Michele Filgate, who teaches a Catapult class for online freelancers, cautions her students not to quit their day jobs unless they have a massive network of editors. “I should have taken your class,” said the young writer Dennis Norris II. “I recently quit my day job. My situation is chaos.” Immediately after an April writing residency, Norris plans to visit a temp agency.

Along with their tales of woe, the panelists sprinkled in some helpful tips: Don’t be afraid to ask other writers what they make. Don’t be afraid to negotiate. Always ask for more. Hire an accountant (if you can). “Deduct everything, y’all,” Baker said, pounding the table. “Deduct your socks. Just don’t tell the government I told you to do it.”  —E.A.

This discussion won the expectations game, because the above was its actual title, and the premise was just as tricky: Several writers of color and a Russian Jew, Irina Reyn, talking about one of the hardest things to talk about. What a relief it was to come away from it with concrete experiences and lessons and even some hope.

All of the panelists spoke of being endlessly misunderstood. Moderator Jean Kwok had labored on a novel for ten years, and when she finally turned it in, her agent “dumped my butt,” telling her there was no market for a book about poor Chinese immigrants. Mira Jacob submitted her latest, a graphic memoir about race, to her writers’ group just after the 2016 election. “What I was told by three people in that group was, ‘This is the kind of work that is ruining America,’” she said. And just two weeks ago, Mitchell S. Jackson, whose memoir Survival Math is about growing up black in Portland, was at a book festival in Charlottesville, Virginia, when a waitress refused to seat him.

But for every depressing anecdote, there was a moment of triumph. Kwok made an aggressive push to find another agent, who then sold her “unmarketable” book in a hot auction. “No one knows what the hell they’re doing in publishing,” Kwok said. “You’ve got to remember that.”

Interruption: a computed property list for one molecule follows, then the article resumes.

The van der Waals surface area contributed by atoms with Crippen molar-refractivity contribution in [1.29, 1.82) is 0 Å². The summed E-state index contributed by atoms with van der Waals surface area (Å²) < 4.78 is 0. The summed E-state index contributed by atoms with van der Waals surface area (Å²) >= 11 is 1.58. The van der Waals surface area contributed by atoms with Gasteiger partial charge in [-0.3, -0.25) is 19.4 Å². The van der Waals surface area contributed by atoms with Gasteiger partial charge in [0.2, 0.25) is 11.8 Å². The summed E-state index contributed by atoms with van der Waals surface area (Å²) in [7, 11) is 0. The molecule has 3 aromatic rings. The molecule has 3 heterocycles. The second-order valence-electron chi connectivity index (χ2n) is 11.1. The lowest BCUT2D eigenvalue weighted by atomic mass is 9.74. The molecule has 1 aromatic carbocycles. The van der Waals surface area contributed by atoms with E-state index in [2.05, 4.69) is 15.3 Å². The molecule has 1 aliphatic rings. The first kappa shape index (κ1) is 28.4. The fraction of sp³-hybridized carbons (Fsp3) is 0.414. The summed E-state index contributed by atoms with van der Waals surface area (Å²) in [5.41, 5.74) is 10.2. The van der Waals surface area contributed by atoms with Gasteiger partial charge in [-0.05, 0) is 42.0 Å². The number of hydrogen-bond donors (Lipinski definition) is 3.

Mira Jacob left her writing group and wound up working with the pioneering black editor Chris Jackson. “Only you can imagine who you are,” said Jacob. “No publisher, no agent, no one is going to be able to figure that out.” Mitchell Jackson will turn his Charlottesville experience into an essay. “You have to pick your battles, but keep taking notes, write essays,” he said. “Oh, and hold grudges!”  —Boris Kachka

When Sophia Shalmiyev was writing her memoir, Mother Winter, her father told her he didn’t mind if she wrote about him breaking her spine, “as long as you say I did it out of frustration.” It was the first of many mind-blowing moments during the Saturday panel “The Other Side of the Story,” which served a standing-room audience of nearly 300 with answers to a burning question: How do memoirists manage relationships with their friends and family after telling all?

Revelations clustered in two areas: personal fallout and legal complications. Melissa Febos said she’d warned the publisher of her memoirs: “assume every person will sue me.” I Love Dick author Chris Kraus, famous for naming names, said things got rocky with her ex-husband and collaborator, Sylvère Lotringer, after she wrote about his youth during the Holocaust. Then she recited a gossipy letter that she’d been legally forced to remove from her biography, After Kathy Acker — “But I’m happy to read it here!”